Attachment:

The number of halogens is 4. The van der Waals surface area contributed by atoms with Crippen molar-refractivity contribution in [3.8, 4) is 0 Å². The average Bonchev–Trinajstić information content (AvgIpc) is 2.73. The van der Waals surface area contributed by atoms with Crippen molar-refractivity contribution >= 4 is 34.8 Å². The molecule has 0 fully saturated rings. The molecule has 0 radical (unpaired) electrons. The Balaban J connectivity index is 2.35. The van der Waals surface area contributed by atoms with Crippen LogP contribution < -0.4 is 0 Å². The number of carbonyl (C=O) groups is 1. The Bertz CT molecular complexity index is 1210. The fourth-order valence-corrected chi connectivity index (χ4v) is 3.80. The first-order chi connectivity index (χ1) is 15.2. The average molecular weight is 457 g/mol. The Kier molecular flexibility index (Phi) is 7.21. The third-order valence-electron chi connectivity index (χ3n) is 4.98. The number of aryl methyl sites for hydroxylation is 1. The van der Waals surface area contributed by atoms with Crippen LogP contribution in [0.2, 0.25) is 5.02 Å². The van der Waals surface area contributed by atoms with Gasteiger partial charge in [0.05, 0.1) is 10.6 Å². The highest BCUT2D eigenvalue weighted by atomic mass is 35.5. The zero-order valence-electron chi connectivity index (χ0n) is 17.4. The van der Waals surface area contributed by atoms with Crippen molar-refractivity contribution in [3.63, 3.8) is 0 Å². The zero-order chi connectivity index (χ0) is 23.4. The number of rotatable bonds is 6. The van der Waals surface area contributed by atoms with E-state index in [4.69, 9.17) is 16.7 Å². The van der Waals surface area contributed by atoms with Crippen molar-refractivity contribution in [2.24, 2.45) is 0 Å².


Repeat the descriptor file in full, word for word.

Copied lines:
The number of halogens is 4. The van der Waals surface area contributed by atoms with Crippen molar-refractivity contribution in [3.8, 4) is 0 Å². The average Bonchev–Trinajstić information content (AvgIpc) is 2.73. The van der Waals surface area contributed by atoms with Crippen molar-refractivity contribution >= 4 is 34.8 Å². The molecule has 0 fully saturated rings. The molecule has 0 radical (unpaired) electrons. The Balaban J connectivity index is 2.35. The van der Waals surface area contributed by atoms with Crippen LogP contribution < -0.4 is 0 Å². The number of carbonyl (C=O) groups is 1. The Bertz CT molecular complexity index is 1210. The fourth-order valence-corrected chi connectivity index (χ4v) is 3.80. The first-order chi connectivity index (χ1) is 15.2. The average molecular weight is 457 g/mol. The Kier molecular flexibility index (Phi) is 7.21. The third-order valence-electron chi connectivity index (χ3n) is 4.98. The number of aryl methyl sites for hydroxylation is 1. The van der Waals surface area contributed by atoms with Crippen LogP contribution in [0.2, 0.25) is 5.02 Å². The van der Waals surface area contributed by atoms with Gasteiger partial charge in [0.05, 0.1) is 10.6 Å². The highest BCUT2D eigenvalue weighted by atomic mass is 35.5. The zero-order valence-electron chi connectivity index (χ0n) is 17.4. The van der Waals surface area contributed by atoms with Crippen molar-refractivity contribution in [3.63, 3.8) is 0 Å². The zero-order chi connectivity index (χ0) is 23.4. The number of rotatable bonds is 6. The van der Waals surface area contributed by atoms with E-state index in [4.69, 9.17) is 16.7 Å². The van der Waals surface area contributed by atoms with Crippen molar-refractivity contribution in [2.24, 2.45) is 0 Å².